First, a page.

Fun Time: Sorry, No Space Travel for Me
When it comes to space travel, you can count me out for three major reasons: (1) I’m not physically strong; (2) I don’t like taking unnecessary risks; and (3) I’m relatively broke.
The first reason is pertinent to any sort of space travel, but it would be particularly relevant to the one-way trips to Mars that the Netherlands-based nonprofit organization Mars One is planning. The organization intends to take four people to Mars in 2024, the beginning of a gradual colonization of the Red Planet that will eventually produce heart-warming headlines such as “Justin Bieber Moves to Mars” and “Mars Hosts Bollywood Movie Awards.”
Forty-four Indians are among the 705 people worldwide who were recently shortlisted for the 2024 trip. Needless to say, I’m not one of those ‘lucky’ folks who may get a chance to spend the rest of their lives disconnected from Facebook and Twitter.
The physical toll of living on Mars would be too much for an ordinary human like me to bear—I have a hard enough time living on Earth. It’s true: some days I just feel so tired, like I’ve run a marathon or something, but the only running I’ve done is running my mouth.
If I lived on Mars, I wouldn’t be able to just sit back and enjoy a cup of tea. Oh no, there’d be lots of work to be done. I would have to grow my own food and do all the cooking and cleaning myself. If any repairs need to be done to the housing structure, I’d have to take care of it myself. I couldn’t just pick up the phone and call a handyman. He’d have to travel all the way from Earth and the bill would be enormous.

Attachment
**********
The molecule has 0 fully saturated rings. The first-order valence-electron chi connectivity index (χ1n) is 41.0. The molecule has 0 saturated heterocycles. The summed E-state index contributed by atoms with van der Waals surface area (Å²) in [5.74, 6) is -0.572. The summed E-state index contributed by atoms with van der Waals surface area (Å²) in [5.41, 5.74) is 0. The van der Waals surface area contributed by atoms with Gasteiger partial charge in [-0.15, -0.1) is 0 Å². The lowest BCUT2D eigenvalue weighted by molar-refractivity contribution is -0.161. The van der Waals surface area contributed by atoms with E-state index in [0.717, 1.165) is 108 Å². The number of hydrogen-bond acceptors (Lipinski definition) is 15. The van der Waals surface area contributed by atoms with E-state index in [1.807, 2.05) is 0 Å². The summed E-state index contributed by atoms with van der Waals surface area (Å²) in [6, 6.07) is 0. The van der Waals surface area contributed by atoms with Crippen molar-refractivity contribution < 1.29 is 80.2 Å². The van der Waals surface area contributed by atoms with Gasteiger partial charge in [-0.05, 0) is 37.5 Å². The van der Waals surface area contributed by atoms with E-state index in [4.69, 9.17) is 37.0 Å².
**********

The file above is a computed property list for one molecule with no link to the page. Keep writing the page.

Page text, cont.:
Even if the physical requirements of a space trip were manageable, I’m not keen on taking unnecessary risks. I’ve never been much a risk taker. The biggest risk I’ve taken in my entire life is getting married. The second biggest risk: writing that getting married is the biggest risk.
Marriage isn’t really such a big risk, considering all the risks that people are willing to take. But I’m not one of those people: you won’t find me jumping from a plane with an unopened parachute on my back, or swimming across a shark-infested pool, or running through Texas wearing a Barack Obama mask.
If I can’t take any of those risks, then I’m certainly not ready for space exploration. “Human space exploration is dangerous at all levels,” Mars One writes on its website. “After more than fifty years of humans traveling from Earth to space, the risk of space flight is similar to that of climbing Mount Everest.”
I don’t know about you, but climbing Mount Everest isn’t something I’d consider, even after drinking a keg or two. Perhaps in a few decades, things will be different and the Mars One people will be able to say that “the risk of space travel is similar to that of climbing Mukesh Ambani’s house.”
By then, hopefully, the cost of space travel will also be considerably lower. While the Mars One trip won’t cost anything, aside from the sacrifice of leaving Earth permanently, other space trips are being advertised for anywhere from $100,000 to $1 million per person. Four people recently paid about $1 million each to take a trip with actor Leonardo DiCaprio on Virgin Galactic’s suborbital SpaceShipTwo space plane in 2015. I like Leonardo, but didn’t he try the Titanic, too?
Thankfully, I’m fairly broke and can’t afford such a trip. But even if I was loaded, I can think of several ways I’d rather spend $1 million, such as hosting the Bollywood Movie Awards in my backyard.
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